Axanar Website's FAQ

On April 2, 2016, Axanar published an updated FAQ on its website addressing production questions and the impact of the copyright infringement lawsuit it faces from CBS and Paramount Pictures. It’s reproduced below in its entirety. AxaMonitor will publish an analysis of this information presently. Our own FAQ is here.

‘Our Shiny New FAQ’ By PR Director Mike Bawden || From the Axanar website

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We’ve been hard at work creating a new FAQ (Frequently Asked Questions) to provide answers to the most frequently-asked questions we receive via email and through social media. Of course, if you have other questions, you can always check out our other FAQ pages (General FAQs, Donor FAQs or Trek Geek FAQs) or send us a question via our website.

Lawsuit

Who is suing Axanar Productions and why?
Paramount Pictures and CBS Studios are the plaintiffs and are suing Axanar Productions and Alec Peters for alleged copyright infringement.
Why didn’t Axanar Productions get CBS and/or Paramount’s permission to make 'Prelude to Axanar' and 'Axanar'?
Our understanding is that CBS doesn’t establish guidelines or give out explicit permission to fans to produce fan films (despite what you may have read to the contrary). According to CBS, every fan production relies on the benevolence of CBS in order to exist. Nevertheless, Axanar Production’s executive, Alec Peters, met frequently with CBS representatives seeking guidance. The last meeting between Alec and CBS took place at the Las Vegas Star Trek convention in August of 2015. At that meeting, CBS’s representatives told Alec they would not say what a fan film could or could not do but that they’d let him know if Axanar went too far.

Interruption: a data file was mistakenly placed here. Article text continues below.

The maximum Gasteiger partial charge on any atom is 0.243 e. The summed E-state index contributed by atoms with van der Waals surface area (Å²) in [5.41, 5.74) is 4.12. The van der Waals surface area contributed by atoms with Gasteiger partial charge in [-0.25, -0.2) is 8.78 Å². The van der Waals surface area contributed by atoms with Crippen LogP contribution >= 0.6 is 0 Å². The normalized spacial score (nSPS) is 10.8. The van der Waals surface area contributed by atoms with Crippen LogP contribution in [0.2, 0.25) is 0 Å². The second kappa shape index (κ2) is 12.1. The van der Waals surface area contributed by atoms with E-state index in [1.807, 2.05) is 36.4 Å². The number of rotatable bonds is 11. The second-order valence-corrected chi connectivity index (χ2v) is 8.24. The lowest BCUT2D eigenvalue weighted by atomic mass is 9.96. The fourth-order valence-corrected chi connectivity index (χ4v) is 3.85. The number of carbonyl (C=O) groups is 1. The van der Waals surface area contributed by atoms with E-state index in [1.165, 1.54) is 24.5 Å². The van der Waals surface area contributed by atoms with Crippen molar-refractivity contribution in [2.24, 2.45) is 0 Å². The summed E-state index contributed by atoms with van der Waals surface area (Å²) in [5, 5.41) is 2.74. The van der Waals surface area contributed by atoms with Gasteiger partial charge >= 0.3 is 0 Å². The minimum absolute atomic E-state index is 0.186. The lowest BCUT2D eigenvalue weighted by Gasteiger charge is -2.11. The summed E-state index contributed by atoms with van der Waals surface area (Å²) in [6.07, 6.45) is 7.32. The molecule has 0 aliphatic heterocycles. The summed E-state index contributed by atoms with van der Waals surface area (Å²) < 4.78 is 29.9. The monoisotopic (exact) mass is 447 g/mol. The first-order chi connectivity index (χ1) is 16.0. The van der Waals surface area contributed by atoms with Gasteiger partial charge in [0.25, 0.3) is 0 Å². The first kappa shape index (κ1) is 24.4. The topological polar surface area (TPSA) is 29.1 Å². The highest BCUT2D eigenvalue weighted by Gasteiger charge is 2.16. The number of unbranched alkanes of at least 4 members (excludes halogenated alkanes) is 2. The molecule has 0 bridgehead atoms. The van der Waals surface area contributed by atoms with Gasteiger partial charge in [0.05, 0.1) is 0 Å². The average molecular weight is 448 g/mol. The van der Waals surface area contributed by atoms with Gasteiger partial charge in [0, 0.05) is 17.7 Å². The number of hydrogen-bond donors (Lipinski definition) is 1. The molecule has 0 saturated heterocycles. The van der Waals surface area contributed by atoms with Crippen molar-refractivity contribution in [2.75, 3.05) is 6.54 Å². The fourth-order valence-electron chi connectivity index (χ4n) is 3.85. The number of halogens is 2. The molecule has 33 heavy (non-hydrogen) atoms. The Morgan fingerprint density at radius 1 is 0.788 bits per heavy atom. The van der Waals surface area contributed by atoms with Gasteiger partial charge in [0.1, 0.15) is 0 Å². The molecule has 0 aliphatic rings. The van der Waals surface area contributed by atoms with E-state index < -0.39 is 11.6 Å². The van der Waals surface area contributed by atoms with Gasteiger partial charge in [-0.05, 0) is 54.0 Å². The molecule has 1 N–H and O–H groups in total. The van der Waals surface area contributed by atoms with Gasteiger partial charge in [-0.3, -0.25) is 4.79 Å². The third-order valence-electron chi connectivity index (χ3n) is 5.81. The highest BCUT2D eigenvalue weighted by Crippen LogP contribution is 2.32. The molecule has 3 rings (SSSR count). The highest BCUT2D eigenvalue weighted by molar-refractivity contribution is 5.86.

Did Axanar Productions know it was going to get sued?
No. In fact, Axanar Production’s executive, Alec Peters, read about the lawsuit online—after it was filed—the same day it was published by the trade press. There was never a “cease and desist” letter or any other notice delivered to Axanar Productions or Alec Peters in advance of the filing. No phone call. Nothing. Which, considering Alec Peters’ history of volunteering for CBS on the CBS Star Trek Archive, and being a licensee at one point, is disappointing. It was also disappointing given that based on his meetings with CBS, Alec Peters believed he would be given some warning that would have allowed him to consider, and ideally resolve, CBS’s concerns before CBS sued him.
Has Axanar Productions attempted to settle the lawsuit?
Axanar Productions made a settlement offer to Paramount and CBS within 24 hours of the lawsuit being delivered to the production’s offices, but it was rejected without a counter proposal. Axanar Productions continues its efforts to try and resolve this case as soon and as efficiently as possible, and remains optimistic that there is a mutually beneficial solution for all parties here.
Is it possible to make changes to either 'Prelude to Axanar' or 'Axanar' so Paramount and CBS will find them acceptable?